- Nigeria Lags Behind 16 African Countries in Oil Governance
Although Nigeria is Africa’s top oil producer and exporter, the country falls short when it comes to the governance of its oil and gas industry, a new global report has shown.
The 2017 Resource Governance Index, which was unveiled on Wednesday by the Natural Resource Governance Institute, ranked Nigeria 55th among 89 assessments, lagging behind Ghana and 15 other African counterparts.
Ghana led the African countries in the report as it was ranked 13th, and was followed by Burkina Faso, which occupied the 20th position.
Others are South Africa, Côte d’Ivoire, Cameroon, Niger, Mali, Tanzania, Morocco, Zambia, Mozambique, Sierra Leone, Uganda, Liberia, Botswana and Tunisia.
Nigeria is one of the world’s most resource-dependent countries, with oil and gas exports contributing the largest share of government revenue.
According to the NRGI, the oil and gas sector’s governance issues in Nigeria impact the wellbeing of a large number of people because the country has the largest population on the African continent.
It said, “Governance challenges are present throughout the extractive decision chain. Value is lost particularly in licensing and in the Nigerian National Petroleum Corporation’s sales of government oil, as well as when revenues from oil and gas are shared and saved.
“Furthermore, a history of scandals involving top officials at the NNPC has plagued the sector and drawn public attention to corruption and asset recovery. Given the NNPC’s central role in all stages of the decision chain, improving governance of the state-owned enterprise is crucial.”
The report described licensing as the weakest link in Nigeria’s value realisation component, with a score of 17 of 100, placing it 77th among the 89 country-licensing assessments.
It said the score and ranking reflected high levels of opacity in key areas of decision-making, including qualification of companies, process rules and disclosure of terms.
The Nigeria Manager, NRGI, Sarah Muyonga, said, “A well-organised and transparent licensing round gives Nigeria a huge opportunity to send a message of its recent deliberate efforts of improving the oil sector. It will clearly communicate that it’s not business as usual.
She emphasised the importance of a bid round that would carefully avoid the mistakes of the past with a clearly articulated objective criteria, and ensuring fair competition and transparency.
The report said, “The Nigerian government does not regularly publicly disclose government officials’ financial interests in the extractive sector or the identities of beneficial owners of extractive companies, though it has made some early commitments to do so with the Extractive Industries Transparency Initiative and the Open Government Partnership.
“The government has committed to disclosing all oil, gas and mining contracts in its ‘seven big wins’ policy strategy and as part of its OGP action plan, but thus far, it has not disclosed contracts.”
The NRGI said despite some progress in transparency of revenue collection over the past five years, tracking payments from oil and gas companies remained challenging.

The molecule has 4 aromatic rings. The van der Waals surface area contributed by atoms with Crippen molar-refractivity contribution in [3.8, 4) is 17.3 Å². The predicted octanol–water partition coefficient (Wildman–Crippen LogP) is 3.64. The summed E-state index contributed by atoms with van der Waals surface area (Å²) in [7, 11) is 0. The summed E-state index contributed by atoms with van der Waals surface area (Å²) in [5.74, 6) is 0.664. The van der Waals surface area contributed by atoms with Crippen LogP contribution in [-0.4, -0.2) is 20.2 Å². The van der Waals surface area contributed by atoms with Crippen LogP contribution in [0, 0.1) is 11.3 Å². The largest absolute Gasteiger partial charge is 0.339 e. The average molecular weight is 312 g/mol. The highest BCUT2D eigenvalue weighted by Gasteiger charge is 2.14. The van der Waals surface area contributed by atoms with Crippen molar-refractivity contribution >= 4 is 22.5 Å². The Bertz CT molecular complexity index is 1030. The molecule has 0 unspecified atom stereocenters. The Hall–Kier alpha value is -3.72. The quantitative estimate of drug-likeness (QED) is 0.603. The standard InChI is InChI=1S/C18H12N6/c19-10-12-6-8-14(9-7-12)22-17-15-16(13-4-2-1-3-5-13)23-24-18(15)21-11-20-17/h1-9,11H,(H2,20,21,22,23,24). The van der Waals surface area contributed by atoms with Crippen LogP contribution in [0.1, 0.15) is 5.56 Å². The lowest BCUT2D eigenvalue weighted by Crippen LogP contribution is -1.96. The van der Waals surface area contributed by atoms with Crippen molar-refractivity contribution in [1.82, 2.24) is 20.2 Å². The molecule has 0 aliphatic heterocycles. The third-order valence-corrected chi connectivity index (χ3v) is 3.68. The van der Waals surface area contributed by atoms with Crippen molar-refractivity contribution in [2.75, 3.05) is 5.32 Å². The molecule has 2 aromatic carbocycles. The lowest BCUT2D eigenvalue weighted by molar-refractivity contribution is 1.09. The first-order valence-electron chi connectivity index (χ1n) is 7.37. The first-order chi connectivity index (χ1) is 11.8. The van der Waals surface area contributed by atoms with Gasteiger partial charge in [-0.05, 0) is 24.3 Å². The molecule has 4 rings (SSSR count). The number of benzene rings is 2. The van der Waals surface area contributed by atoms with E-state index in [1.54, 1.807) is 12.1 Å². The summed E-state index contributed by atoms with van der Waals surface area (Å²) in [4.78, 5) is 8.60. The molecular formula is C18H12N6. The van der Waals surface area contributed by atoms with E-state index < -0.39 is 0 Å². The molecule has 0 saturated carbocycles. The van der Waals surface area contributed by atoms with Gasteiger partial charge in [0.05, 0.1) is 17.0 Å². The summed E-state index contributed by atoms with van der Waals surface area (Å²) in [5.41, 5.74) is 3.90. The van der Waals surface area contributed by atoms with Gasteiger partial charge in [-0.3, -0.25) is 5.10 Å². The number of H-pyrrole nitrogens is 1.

It said, “The public lacks access to audited information on revenue flows to lower levels of government, and this contributes to the gap between the quality of the legal framework and actual implementation.”
The report also revealed that the NNPC, the largest state-owned enterprise on the continent, achieved a poor governance score of 44 out of 100.
It said the corporation mainly scored well on indicators that measured elements of transparency required by the EITI reporting, such as transfers to government and production volume disclosure.
The NRGI noted that the NNPC had recently strengthened some of its reporting practices, particularly for high-level financial data.
It, however, said, “The corporation does not disclose detailed annual reports on its finances, despite top officials having made a commitment to do so. Little information is publicly available, particularly concerning some of the NNPC’s least efficient and most questionable activities, notably earnings by its subsidiaries, the costs of its operations and its significant spending on non-commercial activities.”
According to the report, Nigeria performs poorly in oversight of key revenue collection, sharing and savings practices.
The Excess Crude Account was described as the most poorly governed sovereign wealth fund assessed by the index, ranking last alongside the Qatari Investment Authority.
The NRGI said, “The government discloses almost none of the rules or practices governing deposits, withdrawals or investments of the ECA. Nigeria also has other natural resource funds, some of which are more transparent than the ECA.
“As the largest fund by asset balance, the ECA constitutes a vast governance concern at the end of the oil sector value chain.”
The index assessed 33 sovereign wealth funds that collectively manage at least $3.3tn in assets, with the Colombia’s Savings and Stabilisation Fund adjudged the best-governed fund and Ghana’s among the top six performing funds.
“Funds in Algeria, Angola, Chad, Equatorial Guinea, Gabon, Nigeria, Qatar, Saudi Arabia, Sudan and Venezuela are so opaque that there is no way to know how much may be lost to mismanagement – or who benefits from these funds’ investments,” the report said.
The policy institute noted that government agencies and external auditors had disputed the NNPC’s interpretation of rules set in the constitution and the NNPC Act governing monetary transfers between the NNPC and the government.